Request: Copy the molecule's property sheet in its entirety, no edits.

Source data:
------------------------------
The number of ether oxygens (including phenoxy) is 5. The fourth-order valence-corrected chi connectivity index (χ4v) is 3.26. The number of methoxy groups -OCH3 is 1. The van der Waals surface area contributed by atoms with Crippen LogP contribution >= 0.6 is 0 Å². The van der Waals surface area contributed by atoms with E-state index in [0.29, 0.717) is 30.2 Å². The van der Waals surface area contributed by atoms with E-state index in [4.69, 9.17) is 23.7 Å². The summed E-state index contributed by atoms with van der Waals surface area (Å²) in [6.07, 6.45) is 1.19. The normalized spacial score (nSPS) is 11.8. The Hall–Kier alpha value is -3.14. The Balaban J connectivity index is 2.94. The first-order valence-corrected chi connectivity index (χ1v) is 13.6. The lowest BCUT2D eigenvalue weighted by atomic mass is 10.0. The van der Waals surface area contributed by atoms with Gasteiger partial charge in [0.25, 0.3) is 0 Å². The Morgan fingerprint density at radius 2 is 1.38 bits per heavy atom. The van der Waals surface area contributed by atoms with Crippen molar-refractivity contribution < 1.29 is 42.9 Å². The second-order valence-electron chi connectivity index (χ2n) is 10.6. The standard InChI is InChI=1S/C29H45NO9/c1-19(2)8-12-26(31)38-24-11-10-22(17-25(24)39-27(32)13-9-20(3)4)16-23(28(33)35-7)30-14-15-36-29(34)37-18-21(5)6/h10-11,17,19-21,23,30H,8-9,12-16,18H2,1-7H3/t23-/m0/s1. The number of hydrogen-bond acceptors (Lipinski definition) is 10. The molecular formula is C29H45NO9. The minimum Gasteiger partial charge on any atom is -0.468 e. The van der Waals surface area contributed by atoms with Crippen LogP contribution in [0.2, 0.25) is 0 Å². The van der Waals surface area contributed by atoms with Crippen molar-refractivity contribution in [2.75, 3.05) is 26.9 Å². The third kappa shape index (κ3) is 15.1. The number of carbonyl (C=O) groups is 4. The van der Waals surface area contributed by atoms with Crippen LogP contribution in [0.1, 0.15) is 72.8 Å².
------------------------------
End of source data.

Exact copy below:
The number of ether oxygens (including phenoxy) is 5. The fourth-order valence-corrected chi connectivity index (χ4v) is 3.26. The number of methoxy groups -OCH3 is 1. The van der Waals surface area contributed by atoms with Crippen LogP contribution >= 0.6 is 0 Å². The van der Waals surface area contributed by atoms with E-state index in [0.29, 0.717) is 30.2 Å². The van der Waals surface area contributed by atoms with E-state index in [4.69, 9.17) is 23.7 Å². The summed E-state index contributed by atoms with van der Waals surface area (Å²) in [6.07, 6.45) is 1.19. The normalized spacial score (nSPS) is 11.8. The Hall–Kier alpha value is -3.14. The Balaban J connectivity index is 2.94. The first-order valence-corrected chi connectivity index (χ1v) is 13.6. The lowest BCUT2D eigenvalue weighted by atomic mass is 10.0. The van der Waals surface area contributed by atoms with Gasteiger partial charge in [0.25, 0.3) is 0 Å². The Morgan fingerprint density at radius 2 is 1.38 bits per heavy atom. The van der Waals surface area contributed by atoms with Crippen molar-refractivity contribution < 1.29 is 42.9 Å². The second-order valence-electron chi connectivity index (χ2n) is 10.6. The standard InChI is InChI=1S/C29H45NO9/c1-19(2)8-12-26(31)38-24-11-10-22(17-25(24)39-27(32)13-9-20(3)4)16-23(28(33)35-7)30-14-15-36-29(34)37-18-21(5)6/h10-11,17,19-21,23,30H,8-9,12-16,18H2,1-7H3/t23-/m0/s1. The number of hydrogen-bond acceptors (Lipinski definition) is 10. The molecular formula is C29H45NO9. The minimum Gasteiger partial charge on any atom is -0.468 e. The van der Waals surface area contributed by atoms with Crippen LogP contribution in [0.2, 0.25) is 0 Å². The van der Waals surface area contributed by atoms with Crippen molar-refractivity contribution in [2.75, 3.05) is 26.9 Å². The third kappa shape index (κ3) is 15.1. The number of carbonyl (C=O) groups is 4. The van der Waals surface area contributed by atoms with Crippen LogP contribution in [0.1, 0.15) is 72.8 Å².